Last October 23, in the small Galician city of Ares (Spain), the “Guide of colors and materials” was publicly presented, with which the administration of the Galician community – in collaboration with the Galicia College of Architects (COAG) – aims to establish aesthetic criteria and recommendations in the search for a better image and urban quality of Galician populations.
This document is composed of fourteen volumes and its publication was made possible by a laborious process in which, for a year, architects, historians, and graduates of Fine Arts, had analyzed more than 3,800 buildings in rural, urban and peri-urban areas, as well as in industrial properties in the four Galician provinces.
In order to cover all its architecture and give specific recommendations adapted to the different contexts and characteristics that may exist, the guide divides the geography of the autonomous community into twelve areas and establishes four different types of buildings.
The twelve fixed areas are: Western Mountains; Plains and graves of Luguesa; plains, trenches and Ourensana mountains; Minho and Sil canyons margin; South coast- The Baixo Miño region; Central Galicia; Rías Baixas region; Western plains and wells; Gulf of Ártabro; Northern Galicia and the Mariña-bajo Eo.
Of the four types of buildings defined, the first one is the one of the traditional architecture and its evolution until the mid-20th century; in which it is recommended to use for its traditional technical rehabilitations, stone in the walls and wooden joinery.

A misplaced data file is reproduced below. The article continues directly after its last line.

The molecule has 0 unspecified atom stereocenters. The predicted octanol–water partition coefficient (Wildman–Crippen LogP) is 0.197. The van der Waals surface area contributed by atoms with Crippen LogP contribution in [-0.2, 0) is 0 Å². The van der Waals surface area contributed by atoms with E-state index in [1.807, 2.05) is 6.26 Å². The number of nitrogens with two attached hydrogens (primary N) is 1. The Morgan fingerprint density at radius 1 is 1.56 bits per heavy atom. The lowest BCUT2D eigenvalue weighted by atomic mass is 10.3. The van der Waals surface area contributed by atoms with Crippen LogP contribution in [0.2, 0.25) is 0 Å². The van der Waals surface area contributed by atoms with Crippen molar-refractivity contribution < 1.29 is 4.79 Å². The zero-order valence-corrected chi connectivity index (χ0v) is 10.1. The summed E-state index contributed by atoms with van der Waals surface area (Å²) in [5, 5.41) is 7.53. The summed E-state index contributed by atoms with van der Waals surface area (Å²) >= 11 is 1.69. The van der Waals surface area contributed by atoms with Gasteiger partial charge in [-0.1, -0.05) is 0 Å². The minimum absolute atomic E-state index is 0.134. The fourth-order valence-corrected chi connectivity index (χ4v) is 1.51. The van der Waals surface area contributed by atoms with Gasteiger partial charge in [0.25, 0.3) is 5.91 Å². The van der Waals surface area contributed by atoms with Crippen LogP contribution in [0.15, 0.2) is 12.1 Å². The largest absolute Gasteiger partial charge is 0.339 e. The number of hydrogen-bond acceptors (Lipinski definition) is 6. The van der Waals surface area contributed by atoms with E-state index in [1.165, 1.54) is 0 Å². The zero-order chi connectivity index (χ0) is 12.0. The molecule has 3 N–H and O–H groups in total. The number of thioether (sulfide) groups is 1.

In second place, the recent architecture, which includes the built since the 60s, with distinctions between urban and rural. In these cases, the guide offers freedom of materials and focuses on colors, which should be consistent with those of the environment in which it is located and, however, it is recommended that they have a matte finish.
The third type, are the buildings in isolated rural land and the fourth are industrial buildings. In addition, the guide also sets maximum limits of brightness and saturation for all colors to ensure harmony.
Although the manual is not mandatory, it will be available to all Galician councils so that they can guide and give recommendations to both the different agents involved in the architectural project and the owners of the buildings. In this way, we seek to achieve a harmonious, balanced, coherent and respectful landscape of the preexisting environment and built heritage.
Via: La Voz de Galicia.